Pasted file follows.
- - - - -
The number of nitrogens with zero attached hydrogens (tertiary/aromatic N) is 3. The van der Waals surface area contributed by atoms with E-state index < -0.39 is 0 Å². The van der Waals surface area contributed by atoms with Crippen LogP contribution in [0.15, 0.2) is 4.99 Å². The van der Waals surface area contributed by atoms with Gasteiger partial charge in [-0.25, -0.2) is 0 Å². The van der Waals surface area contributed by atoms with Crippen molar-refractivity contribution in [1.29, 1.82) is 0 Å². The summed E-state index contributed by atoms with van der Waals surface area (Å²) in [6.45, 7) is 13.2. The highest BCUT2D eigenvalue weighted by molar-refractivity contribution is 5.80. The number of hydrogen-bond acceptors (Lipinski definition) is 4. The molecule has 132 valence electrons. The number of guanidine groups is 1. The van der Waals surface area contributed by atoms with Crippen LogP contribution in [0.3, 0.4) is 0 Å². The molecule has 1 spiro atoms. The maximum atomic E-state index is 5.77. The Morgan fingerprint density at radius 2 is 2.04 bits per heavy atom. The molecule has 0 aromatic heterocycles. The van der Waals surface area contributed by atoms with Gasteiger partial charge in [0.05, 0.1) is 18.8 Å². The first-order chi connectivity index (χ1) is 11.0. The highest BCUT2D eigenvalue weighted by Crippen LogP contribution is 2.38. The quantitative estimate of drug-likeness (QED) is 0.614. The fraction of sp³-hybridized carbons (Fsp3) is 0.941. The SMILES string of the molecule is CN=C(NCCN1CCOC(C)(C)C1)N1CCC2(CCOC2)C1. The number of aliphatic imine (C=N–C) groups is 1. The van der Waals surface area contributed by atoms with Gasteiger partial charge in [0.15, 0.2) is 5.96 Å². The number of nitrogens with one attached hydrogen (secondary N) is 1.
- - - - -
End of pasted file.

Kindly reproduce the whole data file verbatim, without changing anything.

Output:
The number of nitrogens with zero attached hydrogens (tertiary/aromatic N) is 3. The van der Waals surface area contributed by atoms with E-state index < -0.39 is 0 Å². The van der Waals surface area contributed by atoms with Crippen LogP contribution in [0.15, 0.2) is 4.99 Å². The van der Waals surface area contributed by atoms with Gasteiger partial charge in [-0.25, -0.2) is 0 Å². The van der Waals surface area contributed by atoms with Crippen molar-refractivity contribution in [1.29, 1.82) is 0 Å². The summed E-state index contributed by atoms with van der Waals surface area (Å²) in [6.45, 7) is 13.2. The highest BCUT2D eigenvalue weighted by molar-refractivity contribution is 5.80. The number of hydrogen-bond acceptors (Lipinski definition) is 4. The molecule has 132 valence electrons. The number of guanidine groups is 1. The van der Waals surface area contributed by atoms with Crippen LogP contribution in [0.3, 0.4) is 0 Å². The molecule has 1 spiro atoms. The maximum atomic E-state index is 5.77. The Morgan fingerprint density at radius 2 is 2.04 bits per heavy atom. The molecule has 0 aromatic heterocycles. The van der Waals surface area contributed by atoms with Gasteiger partial charge in [0.05, 0.1) is 18.8 Å². The first-order chi connectivity index (χ1) is 11.0. The highest BCUT2D eigenvalue weighted by Crippen LogP contribution is 2.38. The quantitative estimate of drug-likeness (QED) is 0.614. The fraction of sp³-hybridized carbons (Fsp3) is 0.941. The SMILES string of the molecule is CN=C(NCCN1CCOC(C)(C)C1)N1CCC2(CCOC2)C1. The number of aliphatic imine (C=N–C) groups is 1. The van der Waals surface area contributed by atoms with Gasteiger partial charge in [0.15, 0.2) is 5.96 Å². The number of nitrogens with one attached hydrogen (secondary N) is 1.